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Terror Twilight

music reviewmusic review  out of 4 Music Review: Terror Twilight

Artist: Pavement
Genre: Rock/Pop
Release Date: June 1999

Review by LarryG
2½ stars out of 4

A tension arises throughout Pavement's body of work. The band can make fairly polished rock songs but is also drawn to more personal, less accessible, music. On their biggest hit, Cut Your Hair, Stephen Malkmus screams out in terror at the tension involved in actually planning a career in music but on Stereo, he's blissfully happy about hearing his music played. Pavement's last cd, Brighten The Corners, was consistent and extremely satisfying because the songs, while retaining a distinctive quirkiness, were well developed and tuneful.Terror Twilight is more hit and miss, almost as scattered and idiosyncratic as Wowee Zowee, which had a lot of great moments but was hardly focused.

A lot of Terror Twilight is slow and quiet, a mode Malkmus seems more comfortable in as he gets older. Some songs on Terror Twilight show Malkmus to be a brilliant, mature performer. Once again, he brings to mind the melancholy Ray Davies of middle period Kinks. Much of the record is sad and low key.  Malkmus succeeds brilliantly on two songs. On the openly track, over beautiful, subdued music,  Malkmus sadly sings of feeling such bitterness, he could "Spit On a Stranger." Major Leagues, which again brings to mind the band's ambivalence about success with Malkmus singing "bring on the major leagues", also has a very appealingly personal and restrained charm. The usually hard to decipher Malkmus is refresingly direct and sweet on Ann Don't Cry. You Are a Light, Cream of Gold and The Hexx are more meandering and the nonsequitor lyrics and Malkmus' downbeat, nearly spoken singing can be trying.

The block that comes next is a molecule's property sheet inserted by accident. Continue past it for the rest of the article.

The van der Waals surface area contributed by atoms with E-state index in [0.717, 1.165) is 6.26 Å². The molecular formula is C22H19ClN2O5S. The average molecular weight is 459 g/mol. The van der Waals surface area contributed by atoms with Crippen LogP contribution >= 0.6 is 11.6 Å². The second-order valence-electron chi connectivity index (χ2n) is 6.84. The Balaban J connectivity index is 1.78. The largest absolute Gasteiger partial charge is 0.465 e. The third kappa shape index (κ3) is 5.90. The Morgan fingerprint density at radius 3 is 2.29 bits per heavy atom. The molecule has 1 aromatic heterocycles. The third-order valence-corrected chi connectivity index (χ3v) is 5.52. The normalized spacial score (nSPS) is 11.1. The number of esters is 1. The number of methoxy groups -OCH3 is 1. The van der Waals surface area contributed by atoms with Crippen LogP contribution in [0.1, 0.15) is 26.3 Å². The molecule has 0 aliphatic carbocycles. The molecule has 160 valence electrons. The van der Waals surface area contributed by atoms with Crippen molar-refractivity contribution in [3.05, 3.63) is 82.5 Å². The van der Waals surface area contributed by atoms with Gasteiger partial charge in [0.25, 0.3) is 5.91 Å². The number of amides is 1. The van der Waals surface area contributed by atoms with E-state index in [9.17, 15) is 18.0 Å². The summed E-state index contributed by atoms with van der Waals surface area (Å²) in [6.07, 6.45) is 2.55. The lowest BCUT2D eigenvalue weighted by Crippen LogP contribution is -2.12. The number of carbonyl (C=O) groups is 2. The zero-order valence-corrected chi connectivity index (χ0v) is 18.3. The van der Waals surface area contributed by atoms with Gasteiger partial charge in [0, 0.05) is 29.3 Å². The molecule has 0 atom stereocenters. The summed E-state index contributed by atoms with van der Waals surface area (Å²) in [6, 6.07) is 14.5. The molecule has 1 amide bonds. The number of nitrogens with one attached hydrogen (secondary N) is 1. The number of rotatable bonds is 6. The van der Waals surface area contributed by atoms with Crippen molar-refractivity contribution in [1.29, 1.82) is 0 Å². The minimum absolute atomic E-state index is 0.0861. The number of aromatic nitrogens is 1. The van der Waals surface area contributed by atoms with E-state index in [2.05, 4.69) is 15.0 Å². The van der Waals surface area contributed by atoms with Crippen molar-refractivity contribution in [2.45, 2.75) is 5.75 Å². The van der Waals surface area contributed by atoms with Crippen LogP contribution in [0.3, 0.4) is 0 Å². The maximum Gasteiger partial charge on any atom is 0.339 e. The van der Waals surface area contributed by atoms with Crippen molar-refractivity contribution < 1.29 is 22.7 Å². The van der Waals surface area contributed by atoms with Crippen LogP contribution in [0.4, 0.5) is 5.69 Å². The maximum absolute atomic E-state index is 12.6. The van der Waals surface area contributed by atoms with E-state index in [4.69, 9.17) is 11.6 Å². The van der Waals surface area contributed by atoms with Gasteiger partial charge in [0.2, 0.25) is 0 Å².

Here's what others reviewers have to say:

"...The songs and lyrics slide around with a decorous unpredictability, like ice on a hot stove. This is an album full of folk-rock lucidity, tough-guy guitar spills, space-rock languor and a debonair heartache worthy of Seal or Morrissey..." 4 out of 5 Stars Rolling Stone 6/24/99, p.67



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